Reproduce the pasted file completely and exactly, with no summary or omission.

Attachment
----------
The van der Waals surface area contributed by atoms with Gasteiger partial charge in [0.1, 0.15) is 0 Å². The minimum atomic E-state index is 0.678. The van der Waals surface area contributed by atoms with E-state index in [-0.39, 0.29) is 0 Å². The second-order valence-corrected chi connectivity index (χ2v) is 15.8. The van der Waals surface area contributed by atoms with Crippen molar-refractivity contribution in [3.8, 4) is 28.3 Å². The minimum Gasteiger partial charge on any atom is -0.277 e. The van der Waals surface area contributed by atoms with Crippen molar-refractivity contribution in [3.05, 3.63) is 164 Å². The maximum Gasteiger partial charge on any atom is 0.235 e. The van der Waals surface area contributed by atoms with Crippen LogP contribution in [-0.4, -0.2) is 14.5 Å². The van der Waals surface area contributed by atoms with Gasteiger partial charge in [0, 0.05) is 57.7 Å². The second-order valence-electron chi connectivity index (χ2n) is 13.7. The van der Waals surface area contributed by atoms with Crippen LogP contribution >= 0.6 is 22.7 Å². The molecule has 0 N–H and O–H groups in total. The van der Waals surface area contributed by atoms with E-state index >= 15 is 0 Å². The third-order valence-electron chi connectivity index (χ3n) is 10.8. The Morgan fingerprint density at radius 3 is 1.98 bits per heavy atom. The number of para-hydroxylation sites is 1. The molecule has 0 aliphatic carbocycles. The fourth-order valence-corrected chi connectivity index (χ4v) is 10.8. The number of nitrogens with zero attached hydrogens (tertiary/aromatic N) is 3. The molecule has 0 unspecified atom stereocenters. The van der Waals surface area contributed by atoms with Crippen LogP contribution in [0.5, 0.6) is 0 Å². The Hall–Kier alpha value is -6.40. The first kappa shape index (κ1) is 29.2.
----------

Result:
The van der Waals surface area contributed by atoms with Gasteiger partial charge in [0.1, 0.15) is 0 Å². The minimum atomic E-state index is 0.678. The van der Waals surface area contributed by atoms with E-state index in [-0.39, 0.29) is 0 Å². The second-order valence-corrected chi connectivity index (χ2v) is 15.8. The van der Waals surface area contributed by atoms with Crippen molar-refractivity contribution in [3.8, 4) is 28.3 Å². The minimum Gasteiger partial charge on any atom is -0.277 e. The van der Waals surface area contributed by atoms with Crippen molar-refractivity contribution in [3.05, 3.63) is 164 Å². The maximum Gasteiger partial charge on any atom is 0.235 e. The van der Waals surface area contributed by atoms with Crippen LogP contribution in [-0.4, -0.2) is 14.5 Å². The van der Waals surface area contributed by atoms with Gasteiger partial charge in [0, 0.05) is 57.7 Å². The second-order valence-electron chi connectivity index (χ2n) is 13.7. The van der Waals surface area contributed by atoms with Crippen LogP contribution >= 0.6 is 22.7 Å². The molecule has 0 N–H and O–H groups in total. The van der Waals surface area contributed by atoms with E-state index >= 15 is 0 Å². The third-order valence-electron chi connectivity index (χ3n) is 10.8. The Morgan fingerprint density at radius 3 is 1.98 bits per heavy atom. The number of para-hydroxylation sites is 1. The molecule has 0 aliphatic carbocycles. The fourth-order valence-corrected chi connectivity index (χ4v) is 10.8. The number of nitrogens with zero attached hydrogens (tertiary/aromatic N) is 3. The molecule has 0 unspecified atom stereocenters. The van der Waals surface area contributed by atoms with Crippen LogP contribution in [0.5, 0.6) is 0 Å². The Hall–Kier alpha value is -6.40. The first kappa shape index (κ1) is 29.2.